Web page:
Recent history teaches that military contractors are rarely held accountable for their acts. None of DynCorp’s employees accused of buying women and girls as sex slaves while working in Bosnia has ever been criminally investigated or prosecuted.[16] DynCorp currently has a contract for training Iraqi security forces. AirScan, an American private military firm, coordinated an attack on a Colombian village that killed 18 unarmed civilians, seven of them children. A U.S. based petroleum company provided financial and logistics assistance to the Colombian military for the attack. Neither company was ever investigated for its role in the deaths.[17]

The four civilian contractors implicated in the Taguba report on Abu Ghraib have not been charged with any crimes or disciplined in any way that has been publicly reported.[18]


[1] William D. Hartung. “Outsourcing Blame.” TomPaine.com. May 21, 2004.. See also Peter W. Singer. “War, Profits, and the Vacuum of Law: Privatized Military Firms and International Law.” Columbia Journal of Transnational Law. Spring 2004; and Amy Butler. “Loggies v. Contractors.” Air Force Magazine: Journal of the Air Force Association. 84(1) January 2001.

[2] Deborah Avant, “The Outsourced War is Here to Stay.” Business Week. May 24, 2004.

[3] Deborah Avant, Op. Cit.

[5] Permission from the Administrator of the CPA is required to prosecute contractors for acts performed outside of their official duties. Coalition Provisional Authority Order Number 17. Status of the Coalition, Foreign Liaison Missions, their Personnel and ContractorsHuman Rights Watch argues that war crimes and torture are not protected by immunity agreements and could be prosecuted by Iraqi courts. Human Rights Watch. Private Military Contractors and the Law. April 29, 2004.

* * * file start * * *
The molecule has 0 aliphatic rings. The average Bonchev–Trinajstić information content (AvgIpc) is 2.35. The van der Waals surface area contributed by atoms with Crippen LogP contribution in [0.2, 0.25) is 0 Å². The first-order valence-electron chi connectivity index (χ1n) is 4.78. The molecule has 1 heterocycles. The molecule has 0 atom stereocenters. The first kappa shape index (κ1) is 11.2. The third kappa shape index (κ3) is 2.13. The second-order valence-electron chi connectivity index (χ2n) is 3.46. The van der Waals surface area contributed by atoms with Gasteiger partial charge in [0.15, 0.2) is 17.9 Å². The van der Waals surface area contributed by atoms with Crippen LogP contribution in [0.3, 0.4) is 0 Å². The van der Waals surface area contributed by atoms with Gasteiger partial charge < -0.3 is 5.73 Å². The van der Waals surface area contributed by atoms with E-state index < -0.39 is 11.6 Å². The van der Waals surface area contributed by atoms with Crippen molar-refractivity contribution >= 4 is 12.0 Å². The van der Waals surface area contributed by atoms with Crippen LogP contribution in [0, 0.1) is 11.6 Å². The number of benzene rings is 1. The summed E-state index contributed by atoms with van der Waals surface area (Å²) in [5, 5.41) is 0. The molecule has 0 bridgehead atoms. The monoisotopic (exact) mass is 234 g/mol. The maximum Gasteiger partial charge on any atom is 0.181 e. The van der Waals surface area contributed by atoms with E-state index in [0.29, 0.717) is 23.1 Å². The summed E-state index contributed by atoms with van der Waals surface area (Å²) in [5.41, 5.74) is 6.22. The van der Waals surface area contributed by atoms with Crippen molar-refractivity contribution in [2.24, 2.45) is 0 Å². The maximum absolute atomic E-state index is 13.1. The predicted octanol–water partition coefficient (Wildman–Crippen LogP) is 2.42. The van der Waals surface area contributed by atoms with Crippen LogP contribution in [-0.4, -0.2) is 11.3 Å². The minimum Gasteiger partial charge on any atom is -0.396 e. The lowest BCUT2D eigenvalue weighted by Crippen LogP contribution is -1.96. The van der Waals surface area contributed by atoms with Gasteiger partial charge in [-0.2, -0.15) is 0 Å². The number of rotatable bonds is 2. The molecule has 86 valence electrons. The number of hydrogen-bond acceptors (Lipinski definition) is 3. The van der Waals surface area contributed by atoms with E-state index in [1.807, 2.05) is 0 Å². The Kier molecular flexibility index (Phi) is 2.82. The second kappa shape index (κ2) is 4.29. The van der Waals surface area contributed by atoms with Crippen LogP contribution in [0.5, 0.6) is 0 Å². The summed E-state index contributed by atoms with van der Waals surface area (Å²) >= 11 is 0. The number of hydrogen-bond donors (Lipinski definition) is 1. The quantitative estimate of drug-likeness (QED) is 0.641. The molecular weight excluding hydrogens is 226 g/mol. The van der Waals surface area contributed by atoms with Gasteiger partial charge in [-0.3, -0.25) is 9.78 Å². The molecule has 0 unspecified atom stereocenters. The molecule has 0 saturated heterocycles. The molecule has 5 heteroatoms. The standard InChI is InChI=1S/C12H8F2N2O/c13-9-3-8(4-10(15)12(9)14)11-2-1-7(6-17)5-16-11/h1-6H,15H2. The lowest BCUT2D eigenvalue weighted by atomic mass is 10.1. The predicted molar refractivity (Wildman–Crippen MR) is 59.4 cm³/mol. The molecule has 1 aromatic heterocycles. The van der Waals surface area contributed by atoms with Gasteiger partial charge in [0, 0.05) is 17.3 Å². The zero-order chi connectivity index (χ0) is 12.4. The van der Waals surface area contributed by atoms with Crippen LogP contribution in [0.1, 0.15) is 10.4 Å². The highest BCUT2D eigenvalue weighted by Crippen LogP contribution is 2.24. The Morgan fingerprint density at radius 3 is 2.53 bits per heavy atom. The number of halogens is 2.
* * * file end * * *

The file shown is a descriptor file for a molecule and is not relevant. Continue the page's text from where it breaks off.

[6] Ellen McCarthy, “Immunity Provision Extended for U.S. Firms With Reconstruction Contracts.” Washington Post, June 29, 2004.

[7] U.S. Criminal Statute on Torture (18 U.S.C. 2340)

[10] Jessica Inigo. “In first use of jurisdiction act, USAF spouse to be tried in husband’s death.” Stars and Stripes, European Edition. June 5, 2003.

[11] Dan Eggen and Walter Pincus. “Ashcrofts Says U.S. Can Prosecute Civilian Contractors for Prison Abuse.” Washington Post. May 7, 2004.

[12] Dan Eggen and Walter Pincus. “Ashcrofts Says U.S. Can Prosecute Civilian Contractors for Prison Abuse.” Washington Post. May 7, 2004.

[14] Neil Arun. “Outsourcing the war.” BBC News. April 2, 2004.

[15] Barry Yoeman. “Need an Army? Just Pick up the Phone.” New York Times. April 2, 2004.

[17] T. Christian Miller. “A Colombian Town Caught in a Crossfire.” L.A. Times. March 10, 2002.

 

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David Morris
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David Morris is co-founder of the Institute for Local Self-Reliance and currently ILSR's distinguished fellow. His five non-fiction books range from an analysis of Chilean development to the future of electric power to the transformation of cities and neighborhoods.  For 14 years he was a regular columnist for the Saint Paul Pioneer Press. His essays on public policy have appeared in the New York TimesWall Street Journal, Washington PostSalonAlternetCommon Dreams, and the Huffington Post.